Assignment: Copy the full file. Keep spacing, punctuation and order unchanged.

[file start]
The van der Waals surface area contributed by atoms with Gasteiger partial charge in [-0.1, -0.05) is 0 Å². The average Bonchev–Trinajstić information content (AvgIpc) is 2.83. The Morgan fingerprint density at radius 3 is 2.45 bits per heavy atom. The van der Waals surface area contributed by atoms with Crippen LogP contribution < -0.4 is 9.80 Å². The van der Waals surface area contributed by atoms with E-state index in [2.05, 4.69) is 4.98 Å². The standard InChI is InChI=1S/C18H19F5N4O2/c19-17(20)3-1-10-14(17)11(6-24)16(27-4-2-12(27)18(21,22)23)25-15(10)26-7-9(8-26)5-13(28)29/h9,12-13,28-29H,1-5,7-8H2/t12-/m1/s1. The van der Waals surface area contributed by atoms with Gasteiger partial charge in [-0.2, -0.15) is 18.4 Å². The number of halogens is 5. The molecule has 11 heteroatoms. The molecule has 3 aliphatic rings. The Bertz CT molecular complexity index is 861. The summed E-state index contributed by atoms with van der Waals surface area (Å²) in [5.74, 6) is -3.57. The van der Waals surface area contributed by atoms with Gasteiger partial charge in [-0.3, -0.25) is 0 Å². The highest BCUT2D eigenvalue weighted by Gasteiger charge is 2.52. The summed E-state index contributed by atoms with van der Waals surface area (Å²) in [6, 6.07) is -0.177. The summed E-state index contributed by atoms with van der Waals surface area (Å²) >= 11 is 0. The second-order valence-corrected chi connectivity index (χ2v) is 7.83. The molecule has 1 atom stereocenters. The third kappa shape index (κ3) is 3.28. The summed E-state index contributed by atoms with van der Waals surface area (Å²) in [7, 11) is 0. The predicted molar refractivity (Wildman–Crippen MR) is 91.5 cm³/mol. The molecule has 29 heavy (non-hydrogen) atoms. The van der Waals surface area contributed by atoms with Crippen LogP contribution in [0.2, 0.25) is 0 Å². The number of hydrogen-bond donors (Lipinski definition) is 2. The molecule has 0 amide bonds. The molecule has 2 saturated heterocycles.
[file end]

The van der Waals surface area contributed by atoms with Gasteiger partial charge in [-0.1, -0.05) is 0 Å². The average Bonchev–Trinajstić information content (AvgIpc) is 2.83. The Morgan fingerprint density at radius 3 is 2.45 bits per heavy atom. The van der Waals surface area contributed by atoms with Crippen LogP contribution < -0.4 is 9.80 Å². The van der Waals surface area contributed by atoms with E-state index in [2.05, 4.69) is 4.98 Å². The standard InChI is InChI=1S/C18H19F5N4O2/c19-17(20)3-1-10-14(17)11(6-24)16(27-4-2-12(27)18(21,22)23)25-15(10)26-7-9(8-26)5-13(28)29/h9,12-13,28-29H,1-5,7-8H2/t12-/m1/s1. The van der Waals surface area contributed by atoms with Gasteiger partial charge in [-0.2, -0.15) is 18.4 Å². The number of halogens is 5. The molecule has 11 heteroatoms. The molecule has 3 aliphatic rings. The Bertz CT molecular complexity index is 861. The summed E-state index contributed by atoms with van der Waals surface area (Å²) in [5.74, 6) is -3.57. The van der Waals surface area contributed by atoms with Gasteiger partial charge in [-0.3, -0.25) is 0 Å². The highest BCUT2D eigenvalue weighted by Gasteiger charge is 2.52. The summed E-state index contributed by atoms with van der Waals surface area (Å²) in [6, 6.07) is -0.177. The summed E-state index contributed by atoms with van der Waals surface area (Å²) >= 11 is 0. The second-order valence-corrected chi connectivity index (χ2v) is 7.83. The molecule has 1 atom stereocenters. The third kappa shape index (κ3) is 3.28. The summed E-state index contributed by atoms with van der Waals surface area (Å²) in [7, 11) is 0. The predicted molar refractivity (Wildman–Crippen MR) is 91.5 cm³/mol. The molecule has 29 heavy (non-hydrogen) atoms. The van der Waals surface area contributed by atoms with Crippen LogP contribution in [0.2, 0.25) is 0 Å². The number of hydrogen-bond donors (Lipinski definition) is 2. The molecule has 0 amide bonds. The molecule has 2 saturated heterocycles.